And per ESPN, the only way for Newton to achieve the full $7.5 million value is if he starts all 16 games, plays 90 percent of the snaps, is named to the Pro Bowl, is named first-team All-Pro, and leads the Patriots to a Super Bowl victory. The Patriots will gladly pay $7.5 million for what would amount to the best quarterback play in the league.
▪ Newton has up to $3.75 million in play-time incentives, and the first threshold is a $250,000 bonus for playing in 13 percent of the team’s offensive snaps.
Why such a specific number? Because Newton played in 12.67 percent of snaps last year, playing two games before a foot injury knocked him out. By setting the bonus level at 13 percent, the Patriots ensured that the bonus is considered “not likely to be earned,” and therefore does not count against their salary cap this year. Whatever incentives Newton earns this year will be reflected in next year’s salary cap.
▪ Longtime NFL coach Norv Turner, who was Newton’s offensive coordinator in Carolina for the 2018 and 2019 seasons, said this past week on San Diego’s XTRA 1360 that his only concern with Newton and his fit in New England is Newton’s health.
“If he’s healthy there was a big upside to it,” Turner said.
Turner said that when he got to Carolina in 2018 he was curious to see how Newton was perceived by the team’s other leaders, including Luke Kuechly, Greg Olsen, and Ryan Kalil.
“There wasn’t a guy more respected than Cam,” Turner said. “He knows how to prepare, he knows how to play, he knows how to commit himself to be the best he could be.”
Turner thinks Newton will be a great fit in New England, personality-wise and scheme-wise.
“As I looked at New England, there’s a lot of things that we did that are very similar that they did, so I’m sure they looked and said, ‘He’s thrown these routes, these combinations’ they’re doing,” Turner said. “Cam knows what he’s getting into and he’ll be successful with it.”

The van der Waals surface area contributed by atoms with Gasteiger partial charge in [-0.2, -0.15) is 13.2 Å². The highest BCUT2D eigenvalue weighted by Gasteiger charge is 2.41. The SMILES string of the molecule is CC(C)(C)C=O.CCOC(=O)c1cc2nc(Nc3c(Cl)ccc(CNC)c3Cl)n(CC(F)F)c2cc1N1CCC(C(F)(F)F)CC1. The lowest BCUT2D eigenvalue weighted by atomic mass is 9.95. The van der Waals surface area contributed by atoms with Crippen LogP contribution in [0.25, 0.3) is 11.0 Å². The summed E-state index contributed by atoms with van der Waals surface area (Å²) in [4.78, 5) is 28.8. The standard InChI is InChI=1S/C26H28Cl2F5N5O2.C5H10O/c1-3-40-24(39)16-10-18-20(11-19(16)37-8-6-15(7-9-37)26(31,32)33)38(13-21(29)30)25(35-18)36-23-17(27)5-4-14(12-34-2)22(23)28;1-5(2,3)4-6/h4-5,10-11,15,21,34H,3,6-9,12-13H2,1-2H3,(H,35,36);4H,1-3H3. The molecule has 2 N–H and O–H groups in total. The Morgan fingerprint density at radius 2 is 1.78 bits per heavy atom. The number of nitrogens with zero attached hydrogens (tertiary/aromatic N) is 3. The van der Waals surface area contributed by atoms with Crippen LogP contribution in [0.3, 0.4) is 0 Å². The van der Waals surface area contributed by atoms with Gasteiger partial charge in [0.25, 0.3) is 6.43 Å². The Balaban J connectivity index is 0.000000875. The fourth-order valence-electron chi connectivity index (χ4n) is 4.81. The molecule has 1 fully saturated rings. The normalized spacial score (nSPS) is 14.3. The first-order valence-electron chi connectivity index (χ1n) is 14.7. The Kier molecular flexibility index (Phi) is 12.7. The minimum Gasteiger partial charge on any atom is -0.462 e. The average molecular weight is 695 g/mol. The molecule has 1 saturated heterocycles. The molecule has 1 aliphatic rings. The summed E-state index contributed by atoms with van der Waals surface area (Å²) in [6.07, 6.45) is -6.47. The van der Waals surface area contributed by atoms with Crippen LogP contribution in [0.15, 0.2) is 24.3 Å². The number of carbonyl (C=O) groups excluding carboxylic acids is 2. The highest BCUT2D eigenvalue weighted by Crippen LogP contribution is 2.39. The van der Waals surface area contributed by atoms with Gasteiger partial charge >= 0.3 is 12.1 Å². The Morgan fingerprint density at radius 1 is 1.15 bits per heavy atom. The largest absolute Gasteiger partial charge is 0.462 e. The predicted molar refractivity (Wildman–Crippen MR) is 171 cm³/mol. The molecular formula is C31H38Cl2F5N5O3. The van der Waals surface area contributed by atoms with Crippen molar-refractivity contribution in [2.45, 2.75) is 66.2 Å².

The NFL released its preseason game-day protocols Thursday, and several players, including Richard Sherman and Deshaun Watson, expressed dismay at some of the rules. Most notably, players will be prohibited from engaging in postgame handshakes or jersey swaps with players on other teams, and everyone in the bench area will be encouraged to socially distance as much as possible. Coaches will also be encouraged, but not required, to wear masks.
It does seem a little silly for the NFL to ban handshakes and jersey swaps after allowing players to wrestle with and breathe all over each other for a three-hour game. But I understand what the NFL is trying to accomplish, which is to eliminate all unnecessary interactions. Tackling and close contact are necessary to play football. Handshakes and jersey swaps are not.
Not to mention, the rules were agreed to by the NFL and NFLPA. So, if the players have an issue with the rules, they need to take it up with their union leadership.
Curious to see if the Patriots adjust Nick Caserio’s job title this year because of the pandemic. As the director of player personnel, he is the de facto general manager, and negotiates many of the team’s contracts. But Caserio is also an on-field coach, using his college quarterbacking background to help out in various ways during practice, and wearing a headset in the coaches’ booth during games. In the NFL’s protocols, GMs are given Tier 2 access, which restricts the amount of contact they can have with the team and their access to certain parts of the team facility. But coaches are given Tier 1 access, which allows them more access and more contact with players. If Caserio wants to still help out at practice and sit in the coaches’ booth during games, he may have to become part of the coaching staff again … Tom Brady revealed this past week that his favorite NFL performance was a 56-10 win over the Bills in 2007, in which Brady threw for 373 yards and five touchdowns while the Patriots scored touchdowns on seven straight possessions. Interestingly, his 146.1 passer rating was only the 13th-best of his career (including playoffs). He compiled a perfect 158.3 rating twice — in a 2007 win over Miami, and a 2010 win over Detroit … It’s long past due for Washington to change its team name, and “Warriors” is reportedly one of the finalists. But owner Dan Snyder should completely disassociate with Native American imagery at this point. The Washington Post reported this past week that “Redwolves” is gaining steam, and would be a much better choice. Redwolves are not only an endangered species, but was also the name of a helicopter squadron in the US Navy Reserve from 1976-2016.
Ben Volin can be reached at firstname.lastname@example.org.